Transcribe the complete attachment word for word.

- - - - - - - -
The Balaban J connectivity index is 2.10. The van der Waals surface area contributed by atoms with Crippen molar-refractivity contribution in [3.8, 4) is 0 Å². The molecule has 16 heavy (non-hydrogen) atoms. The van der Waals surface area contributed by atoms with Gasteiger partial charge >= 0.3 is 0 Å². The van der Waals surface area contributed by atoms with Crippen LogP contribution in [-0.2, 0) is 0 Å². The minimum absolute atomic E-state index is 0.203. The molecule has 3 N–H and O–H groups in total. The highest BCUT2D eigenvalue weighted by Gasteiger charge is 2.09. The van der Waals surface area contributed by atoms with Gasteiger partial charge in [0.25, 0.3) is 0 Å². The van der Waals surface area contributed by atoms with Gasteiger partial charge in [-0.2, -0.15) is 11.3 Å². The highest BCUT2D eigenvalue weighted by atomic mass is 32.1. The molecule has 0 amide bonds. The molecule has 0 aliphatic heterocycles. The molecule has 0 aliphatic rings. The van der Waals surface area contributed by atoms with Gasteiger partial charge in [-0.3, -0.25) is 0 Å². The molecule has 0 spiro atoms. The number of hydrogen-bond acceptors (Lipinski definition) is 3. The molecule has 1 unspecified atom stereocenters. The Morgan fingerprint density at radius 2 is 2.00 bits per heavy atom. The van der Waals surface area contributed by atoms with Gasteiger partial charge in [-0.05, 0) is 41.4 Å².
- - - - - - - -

The Balaban J connectivity index is 2.10. The van der Waals surface area contributed by atoms with Crippen molar-refractivity contribution in [3.8, 4) is 0 Å². The molecule has 16 heavy (non-hydrogen) atoms. The van der Waals surface area contributed by atoms with Gasteiger partial charge >= 0.3 is 0 Å². The van der Waals surface area contributed by atoms with Crippen LogP contribution in [-0.2, 0) is 0 Å². The minimum absolute atomic E-state index is 0.203. The molecule has 3 N–H and O–H groups in total. The highest BCUT2D eigenvalue weighted by Gasteiger charge is 2.09. The van der Waals surface area contributed by atoms with Gasteiger partial charge in [0.25, 0.3) is 0 Å². The van der Waals surface area contributed by atoms with Gasteiger partial charge in [-0.2, -0.15) is 11.3 Å². The highest BCUT2D eigenvalue weighted by atomic mass is 32.1. The molecule has 0 amide bonds. The molecule has 0 aliphatic heterocycles. The molecule has 0 aliphatic rings. The van der Waals surface area contributed by atoms with Gasteiger partial charge in [-0.3, -0.25) is 0 Å². The molecule has 0 spiro atoms. The number of hydrogen-bond acceptors (Lipinski definition) is 3. The molecule has 1 unspecified atom stereocenters. The Morgan fingerprint density at radius 2 is 2.00 bits per heavy atom. The van der Waals surface area contributed by atoms with Gasteiger partial charge in [-0.05, 0) is 41.4 Å².